Dual enrollment program expanding in Delaware
A Wilmington University program that lets high school students earn up to a year’s worth college credits before graduating has seen steady growth since it began five years ago.
Wilmington University’s dual enrollment program started with about 20 students at William Penn High School in 2011 and has grown fast in five years. This fall it’s looking like 400 students will be enrolled in the program across 10 schools.
Aaron Stafford of Wilmington University said the growth has been driven mainly by word of mouth.
“The students and the parents and the families are starting to call and they’re saying ‘how can we get this program in our school,” he said.
Stafford said the program has been popular because students earn on average a semester’s worth of college credits while in high school. It’s like an AP course, except there’s no exam at the end. Pass the course, get the credits. And these credits are good at any college, not just Wilmington University.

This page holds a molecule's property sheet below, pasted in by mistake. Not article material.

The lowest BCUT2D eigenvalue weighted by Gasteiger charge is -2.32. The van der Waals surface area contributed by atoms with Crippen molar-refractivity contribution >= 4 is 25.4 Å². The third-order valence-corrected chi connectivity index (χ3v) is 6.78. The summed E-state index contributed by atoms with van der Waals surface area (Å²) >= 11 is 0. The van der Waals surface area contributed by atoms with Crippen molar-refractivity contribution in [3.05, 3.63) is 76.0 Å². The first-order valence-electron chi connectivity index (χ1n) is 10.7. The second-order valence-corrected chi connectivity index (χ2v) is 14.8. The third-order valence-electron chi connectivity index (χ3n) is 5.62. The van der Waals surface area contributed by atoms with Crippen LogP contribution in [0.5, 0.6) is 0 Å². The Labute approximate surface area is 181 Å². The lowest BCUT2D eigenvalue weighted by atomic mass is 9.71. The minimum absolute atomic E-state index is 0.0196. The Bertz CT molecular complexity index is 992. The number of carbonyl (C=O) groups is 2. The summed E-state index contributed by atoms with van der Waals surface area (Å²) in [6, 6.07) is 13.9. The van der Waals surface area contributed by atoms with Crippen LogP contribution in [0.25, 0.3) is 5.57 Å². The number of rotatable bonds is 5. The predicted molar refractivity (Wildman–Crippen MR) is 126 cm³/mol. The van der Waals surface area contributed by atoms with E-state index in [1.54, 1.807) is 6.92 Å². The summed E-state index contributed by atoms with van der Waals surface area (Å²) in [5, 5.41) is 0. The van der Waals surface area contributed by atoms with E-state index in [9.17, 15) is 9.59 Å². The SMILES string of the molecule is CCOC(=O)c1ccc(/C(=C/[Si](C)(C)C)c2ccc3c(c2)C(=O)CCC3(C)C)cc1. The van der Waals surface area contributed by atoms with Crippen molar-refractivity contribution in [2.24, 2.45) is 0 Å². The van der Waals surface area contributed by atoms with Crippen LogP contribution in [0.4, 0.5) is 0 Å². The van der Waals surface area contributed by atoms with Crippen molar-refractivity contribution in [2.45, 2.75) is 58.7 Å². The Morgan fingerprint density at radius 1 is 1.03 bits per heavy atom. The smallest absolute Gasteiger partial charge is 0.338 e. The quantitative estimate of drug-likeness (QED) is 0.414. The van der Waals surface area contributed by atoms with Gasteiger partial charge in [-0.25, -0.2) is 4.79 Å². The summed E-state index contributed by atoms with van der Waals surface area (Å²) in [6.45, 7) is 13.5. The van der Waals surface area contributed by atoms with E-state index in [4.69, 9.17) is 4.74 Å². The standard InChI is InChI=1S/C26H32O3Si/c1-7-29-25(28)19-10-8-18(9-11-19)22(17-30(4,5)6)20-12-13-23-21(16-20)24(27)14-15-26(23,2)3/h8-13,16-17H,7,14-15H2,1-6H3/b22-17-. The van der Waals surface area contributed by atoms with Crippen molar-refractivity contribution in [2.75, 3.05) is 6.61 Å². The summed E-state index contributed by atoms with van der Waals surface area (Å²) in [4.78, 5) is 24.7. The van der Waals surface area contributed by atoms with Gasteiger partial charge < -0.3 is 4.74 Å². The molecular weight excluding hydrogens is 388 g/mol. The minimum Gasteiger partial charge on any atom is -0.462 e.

A recent expansion of the program allows students at A.I. duPont, MOT Charter and Laurel School District to begin taking university courses their freshman year and earn up to a year’s worth of college credits.
The classes range from an array of freshman college courses like English, Spanish and biology.
Each course can cost about $100 with books included, but some schools eat that fee while others pass it on to students.